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Kealan Parr
Kealan Parr

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Compiling vs Transpiling

Compiling and transpiling have a very similar definition, but aren't the same process. So, what's the difference?

Before we begin, we have to understand higher & lower level languages. Higher level are languages more abstracted than lower level languages. By abstracted we mean easier to understand. For example, you would say machine code (binary) is lower level and closer to the computer than JavaScript. Higher level languages generally are more simple to write and understand, than writing a lower level language (Assembly code for example) where you have to understand and deal with memory addresses directly etc.


Compiling is a catch all term for turning code written, into some lower-level executable for the computer (generally machine code). An example of some compiled languages are Java, C# or C. Sometimes it's compiled in multiple steps, each step optimising the code and getting it closer to machine code with each "pass" it does. A high level, closer to human readable language ends up "lower" or closer to binary.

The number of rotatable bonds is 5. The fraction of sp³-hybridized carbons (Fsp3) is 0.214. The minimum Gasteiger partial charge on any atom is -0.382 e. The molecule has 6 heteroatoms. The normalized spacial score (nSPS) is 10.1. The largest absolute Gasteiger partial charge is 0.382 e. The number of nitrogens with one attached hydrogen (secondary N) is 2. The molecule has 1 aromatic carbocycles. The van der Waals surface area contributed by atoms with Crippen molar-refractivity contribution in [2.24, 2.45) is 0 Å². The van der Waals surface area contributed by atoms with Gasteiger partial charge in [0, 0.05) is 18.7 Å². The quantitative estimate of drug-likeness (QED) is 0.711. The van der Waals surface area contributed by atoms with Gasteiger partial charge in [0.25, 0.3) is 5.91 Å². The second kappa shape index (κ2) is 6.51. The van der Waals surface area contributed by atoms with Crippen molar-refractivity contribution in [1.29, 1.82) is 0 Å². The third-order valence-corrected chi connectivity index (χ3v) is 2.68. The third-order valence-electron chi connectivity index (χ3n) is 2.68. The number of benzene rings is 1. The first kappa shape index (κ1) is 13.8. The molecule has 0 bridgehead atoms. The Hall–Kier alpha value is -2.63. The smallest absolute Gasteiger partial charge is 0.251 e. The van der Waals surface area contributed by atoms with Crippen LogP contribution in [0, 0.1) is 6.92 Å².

Transpiling are sometimes referred to as "source to source compilers", a short hand way of saying "source code to source code". Transpiling is converting one higher level language to another higher level language. For example, Typescript is a high level language but after it's transpiled it's turned into JavaScript (another high level language). Or Babel for example can transpile ES6 JavaScript code into ES5 JavaScript. The benefits of transpiling is you can write one language and still end up with another high level language.

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